To take the current Pro-Life narrative as a given is to reduce a full-blown moral dilemma (for there’s no “clean” moral solution to the abortion mess) to a cartoonish, juvenile, and fundamentally-untrue fairy tale. It’s not simply “good anti-abortionists” against “evil pro-abortionists”. It’s a case where all people who favour life over death (and most Pro-Choice people DO fall in that category) have to face stern reality and unyielding facts. We can have our own opinions, but we can’t have “our own facts”.

Are we Christians? Are we Orthodox Christians? Then, we face the dilemma that Dostoyevsky posed using the figure of the Grand Inquisitor. Think hard on that one… remember, “simple” doesn’t mean “easy”, it doesn’t mean “obvious”. Do bear in mind St Serafim praying for four years for the victory of the Red Army… it led to setting up a situation that led eventually to the relaxation of the ‘80s that led to the Church’s liberation. In like manner, we may have to keep abortion legal in order to reduce it.

I fear that many will call me pro-abortion for what I’ve written. One takes that risk. I’m not such, but you have no control over what others think of what one says or does. However, I’ll say this much… I’ve got the guts and grit to speak my mind, and that’s being “honest to God”. I don’t think that displeases the Almighty… and I’m not alone in thinking that way…


Sunday, 20 January 2013

Patriarch Ilya of Georgia to Meet Putin in Moscow



According to sources in the Georgian Apostolic Autocephalous Orthodox Church, the First Hierarch of the Church of Georgia, Catholicos Patriarch Ilya Ghudushauri-Shiolashvili, will meet President Vladimir Putin in Moscow on 23 January. Patriarch Ilya, who left for Moscow on Sunday, is visiting Russia to receive an award from International Foundation for the Unity of Orthodox Christian Nations (IFUOCN) {editor: a paper “rotten borough” organisation with no real existence). IFUOCN grants awards annually to political and religious leaders, as well as public figures, for contribution to “strengthening the unity of the Orthodox Christian nations”. The award ceremony will be at the Cathedral of Christ the Saviour in Moscow on 22 January.

Archpriest Giorgi Zviadadze, a Church of Georgia spokesman, told journalists in Tbilisi on Sunday before the Georgian Church delegation left for Moscow, “A meeting of the Georgian Patriarch and the Russian Patriarch [Kirill] with President Vladimir Putin is scheduled for 23 January”. President Putin sent greetings to Patriarch Ilya, who marked his 80th birthday this month and the 35th anniversary of his enthronement in December, and said in his message that Patriarch Ilya’s leadership of the Church of Georgia was “exemplary” and his contribution to strengthening of Orthodoxy in Georgia “invaluable”. Putin went on to say, “We highly appreciate your warm relations with Russia and the Russian Orthodox Church (sic). Your personal efforts, your calls for peace, love, creativity, accord, and unity have largely contributed to maintaining multi-century ties of friendship and mutual understanding between our peoples during a difficult stage of history. I’m sure that fruitful spiritual, cultural, and humanitarian dialogue will become a reliable foundation for further development of relations between Russia and Georgia”. Mikhail Shvydkoy, Putin’s special envoy for international cultural relations, conveyed Putin’s greetings during his visit to Tbilisi on 11 January, when he attended events in the Georgian capital marking Patriarch Ilya’s birthday and enthronement anniversaries.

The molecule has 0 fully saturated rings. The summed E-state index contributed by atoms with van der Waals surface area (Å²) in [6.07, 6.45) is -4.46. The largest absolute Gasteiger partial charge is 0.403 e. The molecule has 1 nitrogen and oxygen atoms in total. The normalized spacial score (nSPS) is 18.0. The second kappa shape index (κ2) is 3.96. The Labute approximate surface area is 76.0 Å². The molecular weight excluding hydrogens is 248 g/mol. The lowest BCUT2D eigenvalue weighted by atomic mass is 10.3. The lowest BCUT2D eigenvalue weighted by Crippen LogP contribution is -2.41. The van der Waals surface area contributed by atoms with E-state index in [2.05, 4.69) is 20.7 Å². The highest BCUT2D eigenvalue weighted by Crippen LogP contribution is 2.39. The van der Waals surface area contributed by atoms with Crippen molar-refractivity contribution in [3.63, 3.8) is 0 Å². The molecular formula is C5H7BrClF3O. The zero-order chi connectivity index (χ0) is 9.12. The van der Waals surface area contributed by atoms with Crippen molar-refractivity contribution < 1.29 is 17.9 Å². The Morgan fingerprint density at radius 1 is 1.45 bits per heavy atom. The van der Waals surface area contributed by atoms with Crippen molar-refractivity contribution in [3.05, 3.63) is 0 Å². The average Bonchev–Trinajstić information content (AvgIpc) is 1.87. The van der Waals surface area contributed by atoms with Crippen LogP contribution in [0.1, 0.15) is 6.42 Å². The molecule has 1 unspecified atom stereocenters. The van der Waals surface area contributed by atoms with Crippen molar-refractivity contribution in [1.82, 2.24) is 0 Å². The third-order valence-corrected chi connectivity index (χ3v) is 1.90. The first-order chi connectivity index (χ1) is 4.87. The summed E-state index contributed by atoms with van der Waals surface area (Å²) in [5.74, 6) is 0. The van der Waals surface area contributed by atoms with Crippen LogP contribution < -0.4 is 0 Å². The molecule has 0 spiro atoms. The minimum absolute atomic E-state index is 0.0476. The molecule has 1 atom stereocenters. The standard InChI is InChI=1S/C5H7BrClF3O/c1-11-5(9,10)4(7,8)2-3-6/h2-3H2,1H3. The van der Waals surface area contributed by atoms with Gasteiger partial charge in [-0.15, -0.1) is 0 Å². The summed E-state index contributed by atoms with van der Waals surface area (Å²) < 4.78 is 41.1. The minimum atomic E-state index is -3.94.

21 January 2013 (MSK)

Civil Georgia


Editor’s Note:

Here’s the 64,000 Dollar Question… is Ilya going to meet Nino Burdzhanadze in Moscow? If he meets with her, shall it be open or covert? Now, that’s something worth knowing. The so-called Georgian Dream coalition only agrees on one thing… the toppling of Saakashvili. Ivanishvili has no political experience… he’s a rich “empty suit”. Georgian Dream includes factions that range from former communists to pro-Western Free Market lickspittles such as Ivanishvili. It simply is too amorphous to last… that’s why I believe that Ilya’s going to meet with Burdzhanadze in Moscow. She’s the only Georgian leader with any real ability and cred. This trip is proof that Langley’s efforts to make Georgia a reliable American lapdog have failed. Remember, Fathausen went to Georgia a while back… it appears that his mission was in vain (after all, he’s in thrall to the worst Russophobic elements in the US Republican Party).

We’ll see… Georgia’s in flux… and the USA is about to lose its only reliable ally in the former Soviet space. Shall Saakashvili survive? On the other hand, shall he end as an embittered second-rate émigré professor at a third-rate American college (with a “fellowship” at one of the K Street stink-tanks)? Time will tell us… I’d bet on the latter outcome…